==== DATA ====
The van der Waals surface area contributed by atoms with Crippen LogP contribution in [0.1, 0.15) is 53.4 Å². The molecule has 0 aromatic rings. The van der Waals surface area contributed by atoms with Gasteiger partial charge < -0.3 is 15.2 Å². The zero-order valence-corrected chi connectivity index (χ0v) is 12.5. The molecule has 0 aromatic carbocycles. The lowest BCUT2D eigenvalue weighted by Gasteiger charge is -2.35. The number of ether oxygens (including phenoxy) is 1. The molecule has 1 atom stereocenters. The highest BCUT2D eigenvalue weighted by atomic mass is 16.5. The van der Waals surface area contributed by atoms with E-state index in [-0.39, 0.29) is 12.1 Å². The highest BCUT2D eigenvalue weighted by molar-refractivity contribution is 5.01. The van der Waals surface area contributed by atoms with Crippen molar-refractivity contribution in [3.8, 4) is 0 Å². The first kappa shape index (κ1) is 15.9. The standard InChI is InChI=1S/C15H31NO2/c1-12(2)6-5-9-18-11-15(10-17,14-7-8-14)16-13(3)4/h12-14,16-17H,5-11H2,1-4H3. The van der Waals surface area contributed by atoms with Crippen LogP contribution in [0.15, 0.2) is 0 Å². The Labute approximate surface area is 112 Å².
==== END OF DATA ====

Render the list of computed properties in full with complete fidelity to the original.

The van der Waals surface area contributed by atoms with Crippen LogP contribution in [0.1, 0.15) is 53.4 Å². The molecule has 0 aromatic rings. The van der Waals surface area contributed by atoms with Gasteiger partial charge < -0.3 is 15.2 Å². The zero-order valence-corrected chi connectivity index (χ0v) is 12.5. The molecule has 0 aromatic carbocycles. The lowest BCUT2D eigenvalue weighted by Gasteiger charge is -2.35. The number of ether oxygens (including phenoxy) is 1. The molecule has 1 atom stereocenters. The highest BCUT2D eigenvalue weighted by atomic mass is 16.5. The van der Waals surface area contributed by atoms with E-state index in [-0.39, 0.29) is 12.1 Å². The highest BCUT2D eigenvalue weighted by molar-refractivity contribution is 5.01. The van der Waals surface area contributed by atoms with Crippen molar-refractivity contribution in [3.8, 4) is 0 Å². The first kappa shape index (κ1) is 15.9. The standard InChI is InChI=1S/C15H31NO2/c1-12(2)6-5-9-18-11-15(10-17,14-7-8-14)16-13(3)4/h12-14,16-17H,5-11H2,1-4H3. The van der Waals surface area contributed by atoms with Crippen LogP contribution in [0.15, 0.2) is 0 Å². The Labute approximate surface area is 112 Å².